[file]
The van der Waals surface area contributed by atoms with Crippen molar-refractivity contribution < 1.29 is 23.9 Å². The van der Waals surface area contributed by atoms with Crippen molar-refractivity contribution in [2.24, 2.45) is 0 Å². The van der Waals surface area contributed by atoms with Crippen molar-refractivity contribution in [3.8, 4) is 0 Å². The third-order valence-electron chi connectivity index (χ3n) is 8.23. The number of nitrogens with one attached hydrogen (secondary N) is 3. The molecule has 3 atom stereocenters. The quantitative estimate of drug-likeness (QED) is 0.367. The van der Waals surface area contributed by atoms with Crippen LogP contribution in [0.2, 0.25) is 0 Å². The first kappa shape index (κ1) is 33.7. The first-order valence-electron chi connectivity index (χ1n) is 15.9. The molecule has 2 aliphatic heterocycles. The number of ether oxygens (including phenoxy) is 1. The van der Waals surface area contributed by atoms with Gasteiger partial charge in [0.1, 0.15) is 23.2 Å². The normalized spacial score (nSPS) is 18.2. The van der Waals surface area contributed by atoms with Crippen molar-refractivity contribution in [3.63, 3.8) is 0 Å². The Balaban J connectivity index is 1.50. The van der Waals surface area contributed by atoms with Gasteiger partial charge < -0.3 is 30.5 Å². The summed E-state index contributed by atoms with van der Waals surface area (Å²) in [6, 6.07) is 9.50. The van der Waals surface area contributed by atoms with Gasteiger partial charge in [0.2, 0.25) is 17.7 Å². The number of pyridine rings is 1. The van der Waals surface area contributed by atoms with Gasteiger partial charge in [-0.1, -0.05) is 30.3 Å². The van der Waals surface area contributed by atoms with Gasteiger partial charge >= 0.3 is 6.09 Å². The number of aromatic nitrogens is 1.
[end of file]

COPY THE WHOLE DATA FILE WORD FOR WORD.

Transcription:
The van der Waals surface area contributed by atoms with Crippen molar-refractivity contribution < 1.29 is 23.9 Å². The van der Waals surface area contributed by atoms with Crippen molar-refractivity contribution in [2.24, 2.45) is 0 Å². The van der Waals surface area contributed by atoms with Crippen molar-refractivity contribution in [3.8, 4) is 0 Å². The third-order valence-electron chi connectivity index (χ3n) is 8.23. The number of nitrogens with one attached hydrogen (secondary N) is 3. The molecule has 3 atom stereocenters. The quantitative estimate of drug-likeness (QED) is 0.367. The van der Waals surface area contributed by atoms with Crippen LogP contribution in [0.2, 0.25) is 0 Å². The first kappa shape index (κ1) is 33.7. The first-order valence-electron chi connectivity index (χ1n) is 15.9. The molecule has 2 aliphatic heterocycles. The number of ether oxygens (including phenoxy) is 1. The van der Waals surface area contributed by atoms with Gasteiger partial charge in [0.1, 0.15) is 23.2 Å². The normalized spacial score (nSPS) is 18.2. The van der Waals surface area contributed by atoms with Crippen molar-refractivity contribution in [3.63, 3.8) is 0 Å². The Balaban J connectivity index is 1.50. The van der Waals surface area contributed by atoms with Gasteiger partial charge < -0.3 is 30.5 Å². The summed E-state index contributed by atoms with van der Waals surface area (Å²) in [6, 6.07) is 9.50. The van der Waals surface area contributed by atoms with Gasteiger partial charge in [0.2, 0.25) is 17.7 Å². The number of pyridine rings is 1. The van der Waals surface area contributed by atoms with Gasteiger partial charge in [-0.1, -0.05) is 30.3 Å². The van der Waals surface area contributed by atoms with Gasteiger partial charge >= 0.3 is 6.09 Å². The number of aromatic nitrogens is 1.